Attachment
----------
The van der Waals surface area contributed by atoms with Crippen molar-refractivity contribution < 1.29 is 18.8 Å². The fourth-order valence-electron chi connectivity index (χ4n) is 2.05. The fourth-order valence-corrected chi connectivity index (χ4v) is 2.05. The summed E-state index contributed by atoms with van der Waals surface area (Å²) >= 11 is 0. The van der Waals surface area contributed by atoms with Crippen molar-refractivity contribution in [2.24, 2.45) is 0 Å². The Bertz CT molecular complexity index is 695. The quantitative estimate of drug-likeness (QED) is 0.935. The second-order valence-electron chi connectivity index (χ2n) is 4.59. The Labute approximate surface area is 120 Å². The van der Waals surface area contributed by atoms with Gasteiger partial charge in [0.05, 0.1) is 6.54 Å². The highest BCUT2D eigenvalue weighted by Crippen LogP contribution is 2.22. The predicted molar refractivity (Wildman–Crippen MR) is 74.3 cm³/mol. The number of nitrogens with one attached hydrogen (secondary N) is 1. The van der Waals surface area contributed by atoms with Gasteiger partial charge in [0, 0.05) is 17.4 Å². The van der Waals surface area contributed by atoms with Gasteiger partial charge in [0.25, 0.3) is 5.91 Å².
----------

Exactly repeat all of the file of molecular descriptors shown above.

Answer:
The van der Waals surface area contributed by atoms with Crippen molar-refractivity contribution < 1.29 is 18.8 Å². The fourth-order valence-electron chi connectivity index (χ4n) is 2.05. The fourth-order valence-corrected chi connectivity index (χ4v) is 2.05. The summed E-state index contributed by atoms with van der Waals surface area (Å²) >= 11 is 0. The van der Waals surface area contributed by atoms with Crippen molar-refractivity contribution in [2.24, 2.45) is 0 Å². The Bertz CT molecular complexity index is 695. The quantitative estimate of drug-likeness (QED) is 0.935. The second-order valence-electron chi connectivity index (χ2n) is 4.59. The Labute approximate surface area is 120 Å². The van der Waals surface area contributed by atoms with Gasteiger partial charge in [0.05, 0.1) is 6.54 Å². The highest BCUT2D eigenvalue weighted by Crippen LogP contribution is 2.22. The predicted molar refractivity (Wildman–Crippen MR) is 74.3 cm³/mol. The number of nitrogens with one attached hydrogen (secondary N) is 1. The van der Waals surface area contributed by atoms with Gasteiger partial charge in [0, 0.05) is 17.4 Å². The van der Waals surface area contributed by atoms with Gasteiger partial charge in [0.25, 0.3) is 5.91 Å².